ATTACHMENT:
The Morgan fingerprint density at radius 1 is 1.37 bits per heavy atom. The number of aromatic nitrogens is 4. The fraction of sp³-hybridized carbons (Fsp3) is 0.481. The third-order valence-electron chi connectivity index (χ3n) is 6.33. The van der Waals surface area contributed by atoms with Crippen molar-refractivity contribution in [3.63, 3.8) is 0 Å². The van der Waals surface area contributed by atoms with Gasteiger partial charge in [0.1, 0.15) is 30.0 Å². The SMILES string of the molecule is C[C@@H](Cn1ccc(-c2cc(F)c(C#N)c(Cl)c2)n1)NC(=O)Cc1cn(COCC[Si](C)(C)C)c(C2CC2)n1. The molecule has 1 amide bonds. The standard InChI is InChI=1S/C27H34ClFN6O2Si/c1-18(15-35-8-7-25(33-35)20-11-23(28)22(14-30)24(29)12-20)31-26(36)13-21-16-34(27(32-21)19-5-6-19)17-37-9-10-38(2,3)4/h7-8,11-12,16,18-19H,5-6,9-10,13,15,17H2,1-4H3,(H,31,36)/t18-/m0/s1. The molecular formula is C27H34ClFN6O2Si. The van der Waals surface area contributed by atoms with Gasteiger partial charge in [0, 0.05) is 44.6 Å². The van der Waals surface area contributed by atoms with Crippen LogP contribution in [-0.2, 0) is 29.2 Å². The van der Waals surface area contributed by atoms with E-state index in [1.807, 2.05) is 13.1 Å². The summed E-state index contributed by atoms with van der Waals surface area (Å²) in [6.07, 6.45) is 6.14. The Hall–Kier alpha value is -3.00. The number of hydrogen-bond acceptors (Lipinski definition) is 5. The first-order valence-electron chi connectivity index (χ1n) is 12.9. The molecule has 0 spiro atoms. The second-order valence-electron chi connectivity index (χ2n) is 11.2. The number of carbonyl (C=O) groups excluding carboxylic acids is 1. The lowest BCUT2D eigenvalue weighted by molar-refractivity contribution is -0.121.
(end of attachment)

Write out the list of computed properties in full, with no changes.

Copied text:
The Morgan fingerprint density at radius 1 is 1.37 bits per heavy atom. The number of aromatic nitrogens is 4. The fraction of sp³-hybridized carbons (Fsp3) is 0.481. The third-order valence-electron chi connectivity index (χ3n) is 6.33. The van der Waals surface area contributed by atoms with Crippen molar-refractivity contribution in [3.63, 3.8) is 0 Å². The van der Waals surface area contributed by atoms with Gasteiger partial charge in [0.1, 0.15) is 30.0 Å². The SMILES string of the molecule is C[C@@H](Cn1ccc(-c2cc(F)c(C#N)c(Cl)c2)n1)NC(=O)Cc1cn(COCC[Si](C)(C)C)c(C2CC2)n1. The molecule has 1 amide bonds. The standard InChI is InChI=1S/C27H34ClFN6O2Si/c1-18(15-35-8-7-25(33-35)20-11-23(28)22(14-30)24(29)12-20)31-26(36)13-21-16-34(27(32-21)19-5-6-19)17-37-9-10-38(2,3)4/h7-8,11-12,16,18-19H,5-6,9-10,13,15,17H2,1-4H3,(H,31,36)/t18-/m0/s1. The molecular formula is C27H34ClFN6O2Si. The van der Waals surface area contributed by atoms with Gasteiger partial charge in [0, 0.05) is 44.6 Å². The van der Waals surface area contributed by atoms with Crippen LogP contribution in [-0.2, 0) is 29.2 Å². The van der Waals surface area contributed by atoms with E-state index in [1.807, 2.05) is 13.1 Å². The summed E-state index contributed by atoms with van der Waals surface area (Å²) in [6.07, 6.45) is 6.14. The Hall–Kier alpha value is -3.00. The number of hydrogen-bond acceptors (Lipinski definition) is 5. The first-order valence-electron chi connectivity index (χ1n) is 12.9. The molecule has 0 spiro atoms. The second-order valence-electron chi connectivity index (χ2n) is 11.2. The number of carbonyl (C=O) groups excluding carboxylic acids is 1. The lowest BCUT2D eigenvalue weighted by molar-refractivity contribution is -0.121.